Front National has been in direct contact with the family and legal representatives of Mr Lewis. A number of previous attempts to have him put on medical parole were all unsuccessful. It seems as though Mr Lewis has become a political play ball for the SACP, as they politicise the issue at every opportunity. Being part of the ruling alliance alongside the ANC, they have successfully prevented the release of the prisoner on every occasion.
Front National, as a parliamentary Party and in the spirit of lawfulness and respect for the legal processes of the state, engaged in discussion with the appropriate authorities as early as 28 March 2014. We applied to have a peaceful protest and the handing over of a petition and a memorandum to the prison authorities. We also complied with all legal requirements. After several meetings with the authorities, we had the cooperation from all parties involved in the proposed protest action, except that of the Department of Correctional Services. In a letter by a spokesperson on 24 March 2014, we were informed that we cannot protest on the parking area in front of the correctional facility, as it will be occupied by visitors. We were invited to contact the spokesperson again, but that proved to be impossible, since. It became very clear that we were being stone walled. It became even more obvious when we saw media reports of ministerial meetings with another party over a weekend and apparently behind closed doors.
However we were very surprised to hear reports over the National Broadcaster on Saturday 5 April 2014, of a massive protest taking place, even disrupting traffic far and wide around the gathering point to protest against the release of Mr Lewis. Apparently as many as 2500 protesters violently stated their objection to the release of the prisoner. It also became clear that The South African Communist Party (SACP) indeed have received permission for their march against the release, in stark contrast to our own peaceful protest in favour of the release, which was not to be allowed.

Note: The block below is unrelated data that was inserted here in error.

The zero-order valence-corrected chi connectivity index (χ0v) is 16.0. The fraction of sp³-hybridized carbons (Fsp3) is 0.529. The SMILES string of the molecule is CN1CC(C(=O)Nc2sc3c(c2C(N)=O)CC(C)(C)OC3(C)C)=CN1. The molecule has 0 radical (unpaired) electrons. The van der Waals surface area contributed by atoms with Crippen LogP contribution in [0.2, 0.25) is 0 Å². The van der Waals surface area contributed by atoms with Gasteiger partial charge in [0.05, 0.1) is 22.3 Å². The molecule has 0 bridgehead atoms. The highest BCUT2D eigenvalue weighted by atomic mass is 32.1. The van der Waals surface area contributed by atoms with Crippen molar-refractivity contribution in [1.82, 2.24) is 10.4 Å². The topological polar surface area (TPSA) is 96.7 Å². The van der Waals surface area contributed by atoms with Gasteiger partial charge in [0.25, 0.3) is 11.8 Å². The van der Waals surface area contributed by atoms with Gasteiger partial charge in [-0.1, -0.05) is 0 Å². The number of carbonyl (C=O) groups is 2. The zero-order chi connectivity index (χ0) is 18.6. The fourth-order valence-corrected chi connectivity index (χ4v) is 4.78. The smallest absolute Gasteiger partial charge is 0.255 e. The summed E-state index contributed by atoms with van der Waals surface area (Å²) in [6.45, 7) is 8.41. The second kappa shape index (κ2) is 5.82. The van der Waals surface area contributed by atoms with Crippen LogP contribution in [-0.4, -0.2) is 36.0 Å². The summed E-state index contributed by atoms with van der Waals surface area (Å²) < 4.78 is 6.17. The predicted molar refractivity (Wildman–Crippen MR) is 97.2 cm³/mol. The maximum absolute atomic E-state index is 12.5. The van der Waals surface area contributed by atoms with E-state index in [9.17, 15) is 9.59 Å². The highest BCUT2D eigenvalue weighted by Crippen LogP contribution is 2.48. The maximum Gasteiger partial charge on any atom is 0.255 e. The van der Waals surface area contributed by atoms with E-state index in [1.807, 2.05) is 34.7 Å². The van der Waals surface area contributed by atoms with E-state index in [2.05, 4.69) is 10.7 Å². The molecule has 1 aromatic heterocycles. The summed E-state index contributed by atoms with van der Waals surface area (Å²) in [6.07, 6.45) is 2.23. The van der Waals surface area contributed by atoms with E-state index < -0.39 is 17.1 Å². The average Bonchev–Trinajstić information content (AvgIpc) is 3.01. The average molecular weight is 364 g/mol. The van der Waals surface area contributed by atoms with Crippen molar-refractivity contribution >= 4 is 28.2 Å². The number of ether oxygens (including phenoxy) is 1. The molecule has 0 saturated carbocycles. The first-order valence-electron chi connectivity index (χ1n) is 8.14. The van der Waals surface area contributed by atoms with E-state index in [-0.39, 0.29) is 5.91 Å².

What shocked us most was that the protest spokesperson stated as a condition of release, that Mr Derby-Lewis revealed all other parties involved in the assasination. As from our information above, even the TRC found no evidence of such a conspiracy – in fact, if they did, Mr. Lewis would have received amnesty and would have been released two decades ago. It is very clear that a narrative has been created based on a conspiracy theory about political interference in the murder that took place 21 years ago. For the SACP it is not about fairness, legality and an old man’s final days, it’s about politicking before an election. If the ANC government, of which the SACP forms an integral part, really suspected foul play they could surely have created resources over the past two decades to come to the truth of the matter.
We feel that a horrendous miscarriage of justice is taking place as we speak. It has become clear that there is no equality of law. A Party wants to have a peaceful protest and act within the law, but is declined on a superficial reason. Another party, which forms part of government is allowed to stage that same protest but against the same issue in a violent and intimidating way. Is this what South Africa, the once “beacon of light” has come to?